Golden Butterfly – balances using a 5.5% SWR with varying returns using the last 50 years of history (1970-2019)
As you can see from the above chart the results are quite good. Even in some scenarios where the balance did decline over 30 years of withdrawals, it was quite minimal. Using this chart the odds are that in 30 or 40 years you’ll have more money than you started, even after all of your annual withdrawals.
Not the case for the classic 60/40 Equity/Bond portfolio. At a 5.5% SWR you’d be taking some pretty big risks. In the chart below there are a number of scenarios where you would run out of money or be down significantly from your starting balance.
Let’s take an all equity portfolio. The 100% equity portfolio has a high Ulcer Index. The deepest drawdown was almost 50% and the longest recovery was about 13 years. That’s a long time! This high volatility is not for everyone. It’s like riding a very wild roller coaster. When you are talking real money, many people don’t have the stomach for seeing their portfolio drop by 50%. That’s why it might be fine for the accumulation phase but not the drawdown phase.
The 30 year Safe Withdrawal rate on the 100% equity portfolio per the Portfoliocharts.com site is 4.3% (aka the 4% rule). It doesn’t change much either if you use a 60/40 (4.5% SWR) or even a 40/60 (4.4% SWR) Equity/Bond portfolio.
Planning for the Drawdown phase often begins 5 – 10 years before retirement / financial independence and then after, as you can ill afford to have a bad sequence of return risk. Your portfolio has to be set up to have lower volatility. Lower volatility will allow for a higher safe withdrawal rate.
That’s when portfolios such as the Golden Butterfly come into play. They allow you to set a higher SWR so that you can have a better retirement with less volatility and stress!
Golden Butterfly – 30 year Safe Withdrawal rate of 6.4%
The Golden Butterfly has a low Ulcer index. Note that the deepest loss was 11% with less than 3 years recovery at the longest.
So let’s take a closer look on what it would mean to use the Golden Butterfly and achieve a 5.5% SWR (to be conservative) instead of the typical 4% SWR with a traditional two asset class equity / bond portfolio. In theory if you needed $80,000 of gross income to retire or become financially independent you would need $2 million invested with a traditional stock / bond portfolio ($2 million x 4% = $80,000). However, with the Golden Butterfly you would only need $1.455 million ($1.455 million x 5.5% = $80,000). That’s about $500,000 less to achieve the same level of income. That could cut years off of your retirement savings plan!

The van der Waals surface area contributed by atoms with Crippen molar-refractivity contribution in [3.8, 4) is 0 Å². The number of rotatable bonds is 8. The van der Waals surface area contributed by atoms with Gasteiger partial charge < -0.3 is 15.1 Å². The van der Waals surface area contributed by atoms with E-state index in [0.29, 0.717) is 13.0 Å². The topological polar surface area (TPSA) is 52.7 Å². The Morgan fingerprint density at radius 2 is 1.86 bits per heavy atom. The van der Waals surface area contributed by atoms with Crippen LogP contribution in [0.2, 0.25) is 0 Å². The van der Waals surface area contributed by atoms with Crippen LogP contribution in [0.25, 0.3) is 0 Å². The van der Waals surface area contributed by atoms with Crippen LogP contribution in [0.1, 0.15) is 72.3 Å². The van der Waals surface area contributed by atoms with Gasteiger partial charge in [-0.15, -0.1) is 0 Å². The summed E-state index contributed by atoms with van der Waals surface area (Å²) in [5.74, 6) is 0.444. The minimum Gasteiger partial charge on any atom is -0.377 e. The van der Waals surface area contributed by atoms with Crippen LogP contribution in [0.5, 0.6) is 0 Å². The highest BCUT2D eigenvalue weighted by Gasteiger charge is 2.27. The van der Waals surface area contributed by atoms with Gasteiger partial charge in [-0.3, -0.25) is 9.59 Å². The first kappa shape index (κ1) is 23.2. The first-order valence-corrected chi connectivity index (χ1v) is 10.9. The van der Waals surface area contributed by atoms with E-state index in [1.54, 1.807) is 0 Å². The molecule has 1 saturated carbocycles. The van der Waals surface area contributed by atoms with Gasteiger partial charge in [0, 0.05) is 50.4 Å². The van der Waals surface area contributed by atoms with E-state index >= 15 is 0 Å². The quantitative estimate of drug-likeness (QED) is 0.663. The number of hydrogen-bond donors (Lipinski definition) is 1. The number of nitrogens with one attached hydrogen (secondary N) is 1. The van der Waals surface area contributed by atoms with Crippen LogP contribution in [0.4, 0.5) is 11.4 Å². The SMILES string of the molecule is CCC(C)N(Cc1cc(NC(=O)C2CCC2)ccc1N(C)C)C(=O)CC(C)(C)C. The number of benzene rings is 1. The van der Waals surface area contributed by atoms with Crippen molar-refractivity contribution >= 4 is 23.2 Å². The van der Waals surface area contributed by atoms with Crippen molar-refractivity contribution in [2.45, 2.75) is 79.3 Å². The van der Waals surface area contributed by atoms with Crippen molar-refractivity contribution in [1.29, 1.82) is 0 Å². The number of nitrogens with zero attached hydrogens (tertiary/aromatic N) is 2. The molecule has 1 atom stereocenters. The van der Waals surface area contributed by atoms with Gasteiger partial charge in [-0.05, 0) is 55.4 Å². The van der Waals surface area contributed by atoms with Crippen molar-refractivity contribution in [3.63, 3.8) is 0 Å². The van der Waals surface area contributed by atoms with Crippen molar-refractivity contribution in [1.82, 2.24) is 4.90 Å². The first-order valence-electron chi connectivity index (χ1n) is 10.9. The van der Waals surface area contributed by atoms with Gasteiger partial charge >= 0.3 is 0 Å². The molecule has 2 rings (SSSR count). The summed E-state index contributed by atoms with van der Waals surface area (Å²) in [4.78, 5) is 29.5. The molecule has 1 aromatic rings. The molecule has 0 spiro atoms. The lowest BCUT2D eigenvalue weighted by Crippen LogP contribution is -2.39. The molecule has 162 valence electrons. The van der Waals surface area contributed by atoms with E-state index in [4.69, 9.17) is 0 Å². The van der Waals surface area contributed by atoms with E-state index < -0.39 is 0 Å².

The other way to look at is to go with your same retirement savings goal using the 4% rule but maintain a much higher probability of success due to the “built in cushion” by choosing a less volatile portfolio which a higher expected SWR.
I’ve tinkered with these some more and have been able to approach an even better SWR by adding REITs and backing off on Long term Bonds a bit, while adding Intermediate and Short Term Bonds. I think real estate (direct ownership or REITs) is another important component to a balanced investment plan. By holding some US long term bonds, gold and real estate you can improve diversification and reduce volatility over the standard stock & bond portfolios.
Regardless of the portfolio you choose, annual rebalancing is an important process to ensure you are keeping your investment mix on track. Rebalancing also creates a built in “buy low – sell high” process which is critical to investing success.
As you know investments have a risk of loss and past history is no guarantee of future performance. The goal of this article is to present alternative diversified portfolios to consider that may improve your SWR. Be sure to validate with other sources including your financial advisor before making any investing decisions. Make sure that your financial advisor is a fiduciary acting in your best interest, not theirs!
- The 4% rule was a great breakthrough that gave investors a good guide to reduce the risk of running out of money in retirement
- You can improve on the 4% rule by choosing other portfolios that reduce volatility, especially downside risk
- Improving your SWR is a great thing as it allows you to retire with less money while achieving the same level of income; or retire with the same amount of money with a larger “built in cushion” for even more security
- Do more research and investigation to get comfortable with a portfolio that works for you, including discussing with your financial advisor. Make sure your financial advisor is a Fiduciary, acting in your best interest not theirs!
- Don’t just settle for 4% because that is what we are told is gospel
Note that is article focuses on the drawdown phase of retirement. The accumulation phase is different. If you are decades from retirement you can take more risks with a heavier stock portfolio. Equities will likely get you to the destination quicker, but the roller coaster ride will be quite rough. Once you are 10 years from retirement you need to consider a different mix as a significant downside event could set you back a decade or more toward your retirement plan.
As always I welcome all comments and points of view.